Borobudur and Prambanan

From Bali on our way to Luang Prabang, Laos, we stopped for ten days in Yogyakarta, Indonesia.  Depending on the age of the literature and the spell checker, this city is also known as Jogjakarta (possibly from the Dutch phonetics). Besides hanging out in one of Indonesia’s tidiest cities, we took the opportunity to see the worlds largest Buddhist temple at Borobudur. With a combination ticket, we were able to see one of the largest Hindu temples in SE Asia at Prambanan.

Our visit was one of contrasts in weather and in timing.  The first day we had partly sunny skies at Borobudur.  On the second day, it alternated between light and heavy rain. We spent two nights in Borobudur while Prambanan was visited in a single afternoon.

In an attempt to capture the experience of these impressive temple complexes, this post tries to contrast views from a distance and up close. In Borobudur we saw from a far, then approached.  In Prambanan, we visited the temples and then on leaving saw them from a far.

Borobudur.

 

Prambanan.

 

Some other views of the region around Yogyakarta

 

Misunderstanding Bali

After an unusually cold spring in Perth, we moved up to tropical Bali.  We stayed for over two weeks, first in Ubud the Art and Meditation center, then in Semniyak the surf and shopping center.  Reading the book, Indonesia ETC. by Elizabeth Pisani, during this time has heightened the contradictions. As the banner photo shows,  the Mount Agung volcano became more active. Our stay played out within the predictions that there would be an eruption soon.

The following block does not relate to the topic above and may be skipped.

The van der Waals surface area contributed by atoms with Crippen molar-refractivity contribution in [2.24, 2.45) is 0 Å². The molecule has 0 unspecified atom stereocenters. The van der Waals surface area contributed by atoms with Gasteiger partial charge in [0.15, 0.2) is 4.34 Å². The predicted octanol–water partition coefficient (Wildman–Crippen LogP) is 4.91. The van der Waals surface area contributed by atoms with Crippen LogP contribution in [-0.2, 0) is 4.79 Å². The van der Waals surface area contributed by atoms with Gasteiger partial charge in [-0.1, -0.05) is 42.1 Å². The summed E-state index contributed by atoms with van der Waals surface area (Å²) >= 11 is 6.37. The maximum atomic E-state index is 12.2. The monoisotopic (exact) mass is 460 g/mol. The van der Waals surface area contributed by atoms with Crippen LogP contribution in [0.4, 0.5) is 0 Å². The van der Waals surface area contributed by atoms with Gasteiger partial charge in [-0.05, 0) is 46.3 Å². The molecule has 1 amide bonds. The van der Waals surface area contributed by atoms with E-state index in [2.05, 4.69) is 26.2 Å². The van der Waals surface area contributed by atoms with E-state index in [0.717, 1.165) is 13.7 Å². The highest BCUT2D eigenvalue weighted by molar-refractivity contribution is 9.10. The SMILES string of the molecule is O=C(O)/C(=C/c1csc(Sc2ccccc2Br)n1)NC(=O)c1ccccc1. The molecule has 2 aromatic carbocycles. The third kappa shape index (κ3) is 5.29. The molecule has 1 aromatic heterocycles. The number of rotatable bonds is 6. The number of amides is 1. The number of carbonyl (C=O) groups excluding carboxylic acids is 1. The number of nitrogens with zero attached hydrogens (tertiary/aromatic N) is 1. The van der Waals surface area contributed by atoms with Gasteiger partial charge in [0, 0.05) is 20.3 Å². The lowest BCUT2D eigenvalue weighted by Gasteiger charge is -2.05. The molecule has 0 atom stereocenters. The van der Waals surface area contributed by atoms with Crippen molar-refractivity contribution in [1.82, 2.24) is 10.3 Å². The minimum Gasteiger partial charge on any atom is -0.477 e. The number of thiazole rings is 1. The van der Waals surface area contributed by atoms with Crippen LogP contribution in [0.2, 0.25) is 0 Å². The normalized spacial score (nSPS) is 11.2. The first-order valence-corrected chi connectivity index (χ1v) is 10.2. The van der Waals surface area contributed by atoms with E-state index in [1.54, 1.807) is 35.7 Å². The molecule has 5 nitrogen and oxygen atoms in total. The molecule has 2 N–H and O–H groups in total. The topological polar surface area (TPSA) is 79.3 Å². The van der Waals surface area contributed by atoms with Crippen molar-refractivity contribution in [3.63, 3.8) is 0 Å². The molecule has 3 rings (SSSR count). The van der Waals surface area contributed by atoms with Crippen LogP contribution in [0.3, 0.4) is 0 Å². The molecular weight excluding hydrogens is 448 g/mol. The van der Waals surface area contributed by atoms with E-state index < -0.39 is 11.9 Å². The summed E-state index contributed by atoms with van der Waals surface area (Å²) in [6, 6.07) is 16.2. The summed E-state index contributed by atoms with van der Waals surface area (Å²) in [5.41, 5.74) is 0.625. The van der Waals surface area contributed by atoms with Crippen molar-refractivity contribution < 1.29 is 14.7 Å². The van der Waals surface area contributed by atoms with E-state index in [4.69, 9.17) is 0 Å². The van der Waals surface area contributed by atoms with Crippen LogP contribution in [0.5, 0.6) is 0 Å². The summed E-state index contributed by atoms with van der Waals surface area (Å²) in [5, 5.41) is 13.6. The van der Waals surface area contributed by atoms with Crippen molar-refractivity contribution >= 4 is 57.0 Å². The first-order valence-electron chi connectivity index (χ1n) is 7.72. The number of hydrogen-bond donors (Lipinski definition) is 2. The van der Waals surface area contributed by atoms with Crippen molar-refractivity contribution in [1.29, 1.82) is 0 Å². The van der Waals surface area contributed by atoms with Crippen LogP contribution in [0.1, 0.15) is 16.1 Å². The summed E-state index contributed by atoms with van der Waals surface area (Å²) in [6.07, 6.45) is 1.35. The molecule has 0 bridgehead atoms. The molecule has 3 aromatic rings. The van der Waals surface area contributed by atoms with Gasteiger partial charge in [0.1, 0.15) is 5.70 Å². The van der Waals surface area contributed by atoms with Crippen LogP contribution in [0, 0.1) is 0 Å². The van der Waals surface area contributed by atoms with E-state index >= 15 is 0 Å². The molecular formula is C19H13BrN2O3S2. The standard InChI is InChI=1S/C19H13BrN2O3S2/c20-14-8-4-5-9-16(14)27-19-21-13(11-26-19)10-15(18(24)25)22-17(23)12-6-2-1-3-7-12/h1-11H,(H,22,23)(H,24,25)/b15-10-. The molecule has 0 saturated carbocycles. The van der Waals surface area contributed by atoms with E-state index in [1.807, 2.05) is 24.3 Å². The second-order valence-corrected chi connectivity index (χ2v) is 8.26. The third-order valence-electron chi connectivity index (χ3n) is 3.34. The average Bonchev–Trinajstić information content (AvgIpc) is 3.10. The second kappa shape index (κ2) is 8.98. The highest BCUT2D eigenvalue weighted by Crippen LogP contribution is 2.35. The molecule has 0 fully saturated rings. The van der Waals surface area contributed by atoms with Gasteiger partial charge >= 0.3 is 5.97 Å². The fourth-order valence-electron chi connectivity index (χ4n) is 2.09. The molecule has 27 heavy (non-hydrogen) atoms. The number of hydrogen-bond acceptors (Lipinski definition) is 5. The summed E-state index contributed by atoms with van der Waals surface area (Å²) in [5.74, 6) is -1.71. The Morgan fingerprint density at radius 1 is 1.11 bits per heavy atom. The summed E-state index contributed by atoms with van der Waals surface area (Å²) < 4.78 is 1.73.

No great revelations occurring here. Whatever conclusions I might draw, in the end, I probably miss the point.  Instead, I will post some sunrises and sunsets, and some vistas in between. The detailed photos of architecture or lush foliage or Balinese dance don’t exhibit the dynamics of the moment.

 

Thirty days hath highs of 34°

The lows were  25°.  If you still use the British (now abandoned) System, the daily high was 93° and a little more, and a low of 77°. A month in Malaysia with a long weekend in Jakarta with no variation in temperatures. We stayed in the heart of Kuala Lumpur near Masjid India (Indian Mosque), not the real Little India of Brickfields, Kuala Lumpur, but pretty close.  I could bear the heat so enjoyed walking all over the city. I used to work here. In those days, I was driven by many interesting locations. This is the first time to really explore on foot.  Except for the oppressive heat, Kuala Lumpur has become a very walkable city.

I have lots of photos of the Petronas Twin Towers and the Kuala Lumpur Tower. I like this one from the Thean Hou Temple:

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Here are three more:

Lots of good eating:

In Jakarta, we walked all over Old Town and China Town contrasting the traditional with the modern.  My photos fail to capture this essence.  For me having seen the whole humbly-jumbly cacophony, the photos remind me of what is not shown, not captured.